Whether you are a new or experienced golfer, Pilates could be the answer to improving your performance, preventing injury or helping you to recover from an injury. There are a dozens of other health benefits to Pilates practice, so why not try something new?
Pilates is a powerful anti-aging tool. It is the perfect addition to your anti-aging routine, and can be beneficial for every age group and body type. Pilates classes can keep you young, slowing the aging process and increasing your flexibility, strength and balance. A regular pilates practice helps with focus, memory, flexibility and can even help lower BMI. These are all crucial factors in aging gracefully and enjoying life to the fullest.
Several recent studies have proved that there is a close connection between exercise and our ability to create new brain cells. This improved neurogenesis is most noticeable in the hippocampus - the region responsible for memories and learning. And according to a group of researchers from the University of Illinois at Urbana-Champaign, “people have significantly superior brain function after a mindful movement practice like Pilates or Yoga compared to aerobic exercise.” ¹
This is great news for women during peri-menopause and menopause. Menopause is often associated with a period of brain fog, forgetfulness and difficulty concentrating.² The increased focus that comes from regular pilates practice can help reduce this brain fog significantly. “Pilates can be a perfect exercise for premenopausal and menopausal women. It’s low-impact, and it helps increase flexibility, balance and improve muscle strength and tone. It even includes endurance movements.” ³
The improvement of memory through regular Pilates practice can also significantly reduce the risk of memory-related decline. This has huge implications for senior patients with Alzheimer’s. Pilates can also offer relief by promoting mind-body awareness and relief from mental stress.⁴
Is pilates safe for seniors? The easy answer is: yes! From rehabilitative pilates to pilates for injury, there are many great senior pilates options. You might even be able to find private pilates offerings in your area! Growing older does not mean you have to slow down and stop moving. It’s actually quite the opposite. Recent studies have found that embracing new challenges could be the key to retaining youth both mentally and physically. ⁵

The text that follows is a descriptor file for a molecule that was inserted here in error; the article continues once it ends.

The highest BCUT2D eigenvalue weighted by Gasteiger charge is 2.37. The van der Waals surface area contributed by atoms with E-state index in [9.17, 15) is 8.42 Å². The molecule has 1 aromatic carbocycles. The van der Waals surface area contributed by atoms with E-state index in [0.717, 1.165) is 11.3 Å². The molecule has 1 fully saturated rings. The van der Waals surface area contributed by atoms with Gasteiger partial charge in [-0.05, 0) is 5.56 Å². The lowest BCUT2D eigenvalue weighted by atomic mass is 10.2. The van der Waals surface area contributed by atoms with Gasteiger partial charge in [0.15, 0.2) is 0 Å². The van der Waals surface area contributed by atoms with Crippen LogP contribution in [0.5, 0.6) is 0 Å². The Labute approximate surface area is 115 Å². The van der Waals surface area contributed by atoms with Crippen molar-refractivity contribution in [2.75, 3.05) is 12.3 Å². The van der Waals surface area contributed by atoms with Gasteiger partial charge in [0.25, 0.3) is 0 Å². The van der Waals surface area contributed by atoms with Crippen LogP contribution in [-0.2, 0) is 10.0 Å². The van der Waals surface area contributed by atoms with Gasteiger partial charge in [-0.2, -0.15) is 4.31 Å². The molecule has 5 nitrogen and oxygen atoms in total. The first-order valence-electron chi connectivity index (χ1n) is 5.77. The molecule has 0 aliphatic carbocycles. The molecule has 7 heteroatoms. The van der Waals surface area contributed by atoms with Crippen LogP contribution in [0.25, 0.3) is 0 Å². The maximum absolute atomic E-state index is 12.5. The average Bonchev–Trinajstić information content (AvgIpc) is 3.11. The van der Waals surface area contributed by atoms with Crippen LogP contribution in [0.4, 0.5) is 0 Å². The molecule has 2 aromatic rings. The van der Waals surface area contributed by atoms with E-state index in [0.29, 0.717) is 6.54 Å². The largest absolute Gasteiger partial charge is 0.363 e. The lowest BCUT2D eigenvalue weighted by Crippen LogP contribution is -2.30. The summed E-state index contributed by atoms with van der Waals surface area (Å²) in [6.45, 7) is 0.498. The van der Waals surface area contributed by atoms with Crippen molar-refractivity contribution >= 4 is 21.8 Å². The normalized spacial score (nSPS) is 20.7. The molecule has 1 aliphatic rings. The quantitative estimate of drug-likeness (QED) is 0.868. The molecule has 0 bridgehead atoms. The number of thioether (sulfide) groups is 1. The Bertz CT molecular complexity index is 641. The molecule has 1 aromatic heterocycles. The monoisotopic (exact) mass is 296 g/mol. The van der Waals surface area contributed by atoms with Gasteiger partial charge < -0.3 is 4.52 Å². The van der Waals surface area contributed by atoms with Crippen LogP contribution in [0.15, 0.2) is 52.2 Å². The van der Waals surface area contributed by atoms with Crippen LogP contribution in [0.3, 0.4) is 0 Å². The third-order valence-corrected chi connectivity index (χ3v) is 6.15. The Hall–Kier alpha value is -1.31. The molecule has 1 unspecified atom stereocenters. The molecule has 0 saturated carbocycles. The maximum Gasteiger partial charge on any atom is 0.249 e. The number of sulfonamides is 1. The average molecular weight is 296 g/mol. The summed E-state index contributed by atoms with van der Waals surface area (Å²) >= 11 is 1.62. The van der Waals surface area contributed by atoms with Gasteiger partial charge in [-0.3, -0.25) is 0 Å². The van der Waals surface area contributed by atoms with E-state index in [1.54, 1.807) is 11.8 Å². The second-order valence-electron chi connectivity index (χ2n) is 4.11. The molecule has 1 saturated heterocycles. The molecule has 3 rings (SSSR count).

You may have heard of the term Super-Ager. This term refers to a group of people in their 70s and 80s who have extraordinarily strong mental and/or physical capabilities, compared to others the same age or younger.⁵ “Dr. Bradford Dickerson, a neurologist at Harvard-affiliated Massachusetts General Hospital and his colleagues have been studying super-agers for several years. Their results suggest that embracing new mental challenges may be the key to preserving both brain tissue and brain function.” ⁵
Overall, super-agers stay physically fit and have lower symptoms of cardiovascular disease. Movement is one of the biggest factors that plays a role in heart health and memory strength. It can boost brain cell production and could be a buffer against the onset of dementia. “Studies show people who are fit in middle age have a dramatic decrease in their dementia risk.” ⁶
Any regular physical and mental activity reduces health risks, intense physical activity increases aerobic capacity, and intense mental activity preserves areas of the brain involved in memory and reasoning.“ ⁵ So, grab your pilates mat and join a class to reap the benefits of this amazing practice!
If you have any pre-existing conditions or have not been active for a while, consult with your doctor before beginning any new exercise.